Players Union Wants Free Agency

Players Union Wants Free Agency

  • Posted by Drew Epperley
  • On August 3, 2009
  • 4 Comments
  • CBA, CBA Discussions, Players Union

We all know Major League Soccer has a battle going on right now between the owners/front office of the league and the Playes Union over the Collective Bargining Agreement that ends this year. We’ve heard that discussions are on-going at the moment and now some news is starting to trickle out about what each side is wanting in this round of discussion.

Today we’ve learned what the players are asking for at the moment thanks to the Sports Business Journal.

Two items, free agency and guaranteed contracts.

The first is the biggie folks. Free agency would totally change how things are done by the league and the players. First of all it would mean that muliple clubs could bid on a player when his contract is up, instead of the league handling the player’s contract to a certain club.

The guaranteed contracts portion is a little unclear since there are currently guaranteed or at least semi-guaranteed contracts already. My guess is the players don’t want to wait until a certain point in the season for their contracts to be fully guaranteed, they want them to be that way from day one.

I would expect that the league owners balk at both items. At the very minium they go for the guaranteed contracts but the free agency would totally change how the single-entity system works for the players and their conracts. I just don’t buy into free agency happening this time around for the players.

The players could striker over the issue if they want it that badly but I doubt it would get that far. I know none of us want a players strike after this season. That would be a killer thing to happen to the league.

  • Martek

    There is a completely untrue myth that free agency=team poverty. This is in no way true, but is a typical myth spread by owners who enjoy their power over the careers of their employees. Baseball, with its screwed up system, is always held out as the example here, but the analogy is deeply flawed.<br />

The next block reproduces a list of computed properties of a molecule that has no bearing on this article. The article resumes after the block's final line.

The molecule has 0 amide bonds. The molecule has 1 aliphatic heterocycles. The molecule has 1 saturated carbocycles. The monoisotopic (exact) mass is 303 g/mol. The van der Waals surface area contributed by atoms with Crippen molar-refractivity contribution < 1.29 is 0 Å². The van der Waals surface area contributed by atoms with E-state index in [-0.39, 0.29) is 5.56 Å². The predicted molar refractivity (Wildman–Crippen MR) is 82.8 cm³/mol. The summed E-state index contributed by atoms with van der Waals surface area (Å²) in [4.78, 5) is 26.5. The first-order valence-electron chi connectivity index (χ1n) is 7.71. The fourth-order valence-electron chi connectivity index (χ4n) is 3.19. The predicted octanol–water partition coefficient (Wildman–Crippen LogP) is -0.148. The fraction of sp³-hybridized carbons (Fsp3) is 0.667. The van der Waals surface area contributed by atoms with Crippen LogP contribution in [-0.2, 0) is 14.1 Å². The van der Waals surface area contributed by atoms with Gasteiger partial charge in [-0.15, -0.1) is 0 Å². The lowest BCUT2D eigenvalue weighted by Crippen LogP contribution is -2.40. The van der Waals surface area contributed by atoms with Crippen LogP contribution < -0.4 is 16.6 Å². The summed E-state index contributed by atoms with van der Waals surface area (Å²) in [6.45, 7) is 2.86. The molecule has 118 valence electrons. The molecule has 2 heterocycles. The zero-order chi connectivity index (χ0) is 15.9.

<br />
    Equalize the revenue stream for the clubs and mandate a percentage that each club HAS to spend on player contracts (salary floor) and you can have free agency that will benefit the league and the players. Players are uniquely talented individual contractors and deserve the power over their very brief playing careers bound in a voluntary partnership contract with a club. Club owners should rightly be suspicious about sharing revenue with other clubs, but if you mandate a salary floor you can keep club owners from using the shared revenue for yachts, trips and non-team expenses. (And believe me, this happens.)<br />
    <br />
    This will only improve the product on the field, introduce just compensation for players that is proportionate to the league's economy of scale and provide a foundation for growth in the future. <br />
    <br />
    The players are right to demand free agency, and the owners are self-servingly short-sighted in the extreme to oppose it.

  • Brian

    Right, what Martek said.

  • There is a completely untrue myth that free agency=team poverty. This is in no way true, but is a typical myth spread by owners who enjoy their power over the careers of their employees. Baseball, with its screwed up system, is always held out as the example here, but the analogy is deeply flawed.

    Equalize the revenue stream for the clubs and mandate a percentage that each club HAS to spend on player contracts (salary floor) and you can have free agency that will benefit the league and the players. Players are uniquely talented individual contractors and deserve the power over their very brief playing careers bound in a voluntary partnership contract with a club. Club owners should rightly be suspicious about sharing revenue with other clubs, but if you mandate a salary floor you can keep club owners from using the shared revenue for yachts, trips and non-team expenses. (And believe me, this happens.)

    This will only improve the product on the field, introduce just compensation for players that is proportionate to the league’s economy of scale and provide a foundation for growth in the future.

    The players are right to demand free agency, and the owners are self-servingly short-sighted in the extreme to oppose it.

  • Brian

    Right, what Martek said.